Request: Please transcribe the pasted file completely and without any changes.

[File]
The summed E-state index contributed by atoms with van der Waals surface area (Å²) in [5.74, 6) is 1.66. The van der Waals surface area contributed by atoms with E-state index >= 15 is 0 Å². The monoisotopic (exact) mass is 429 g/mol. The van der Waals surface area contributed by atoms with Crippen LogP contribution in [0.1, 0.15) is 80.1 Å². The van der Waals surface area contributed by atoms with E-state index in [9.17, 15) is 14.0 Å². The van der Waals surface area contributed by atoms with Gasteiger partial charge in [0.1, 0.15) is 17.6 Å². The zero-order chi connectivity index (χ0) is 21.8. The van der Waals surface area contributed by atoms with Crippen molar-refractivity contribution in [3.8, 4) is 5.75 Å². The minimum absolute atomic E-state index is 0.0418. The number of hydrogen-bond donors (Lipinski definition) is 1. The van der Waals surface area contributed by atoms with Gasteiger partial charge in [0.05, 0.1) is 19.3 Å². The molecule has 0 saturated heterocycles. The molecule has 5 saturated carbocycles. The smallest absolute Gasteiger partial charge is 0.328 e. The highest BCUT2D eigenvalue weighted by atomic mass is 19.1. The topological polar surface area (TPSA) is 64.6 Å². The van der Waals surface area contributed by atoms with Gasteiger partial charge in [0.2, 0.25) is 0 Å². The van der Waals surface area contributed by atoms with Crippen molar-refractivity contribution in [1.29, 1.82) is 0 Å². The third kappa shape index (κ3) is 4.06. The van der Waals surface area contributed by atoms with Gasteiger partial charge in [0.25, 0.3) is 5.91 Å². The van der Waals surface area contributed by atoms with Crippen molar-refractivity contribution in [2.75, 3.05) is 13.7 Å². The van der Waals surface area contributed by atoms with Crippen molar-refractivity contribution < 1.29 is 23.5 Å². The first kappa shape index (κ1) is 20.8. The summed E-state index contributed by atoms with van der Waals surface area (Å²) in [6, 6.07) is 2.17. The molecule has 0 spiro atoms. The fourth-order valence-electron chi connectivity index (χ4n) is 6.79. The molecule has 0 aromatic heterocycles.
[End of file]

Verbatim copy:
The summed E-state index contributed by atoms with van der Waals surface area (Å²) in [5.74, 6) is 1.66. The van der Waals surface area contributed by atoms with E-state index >= 15 is 0 Å². The monoisotopic (exact) mass is 429 g/mol. The van der Waals surface area contributed by atoms with Crippen LogP contribution in [0.1, 0.15) is 80.1 Å². The van der Waals surface area contributed by atoms with E-state index in [9.17, 15) is 14.0 Å². The van der Waals surface area contributed by atoms with Gasteiger partial charge in [0.1, 0.15) is 17.6 Å². The zero-order chi connectivity index (χ0) is 21.8. The van der Waals surface area contributed by atoms with Crippen molar-refractivity contribution in [3.8, 4) is 5.75 Å². The minimum absolute atomic E-state index is 0.0418. The number of hydrogen-bond donors (Lipinski definition) is 1. The van der Waals surface area contributed by atoms with Gasteiger partial charge in [0.05, 0.1) is 19.3 Å². The molecule has 0 saturated heterocycles. The molecule has 5 saturated carbocycles. The smallest absolute Gasteiger partial charge is 0.328 e. The highest BCUT2D eigenvalue weighted by atomic mass is 19.1. The topological polar surface area (TPSA) is 64.6 Å². The van der Waals surface area contributed by atoms with Gasteiger partial charge in [0.2, 0.25) is 0 Å². The van der Waals surface area contributed by atoms with Crippen molar-refractivity contribution in [1.29, 1.82) is 0 Å². The third kappa shape index (κ3) is 4.06. The van der Waals surface area contributed by atoms with Gasteiger partial charge in [0.25, 0.3) is 5.91 Å². The van der Waals surface area contributed by atoms with Crippen molar-refractivity contribution in [2.75, 3.05) is 13.7 Å². The van der Waals surface area contributed by atoms with Crippen molar-refractivity contribution < 1.29 is 23.5 Å². The first kappa shape index (κ1) is 20.8. The summed E-state index contributed by atoms with van der Waals surface area (Å²) in [6, 6.07) is 2.17. The molecule has 0 spiro atoms. The fourth-order valence-electron chi connectivity index (χ4n) is 6.79. The molecule has 0 aromatic heterocycles.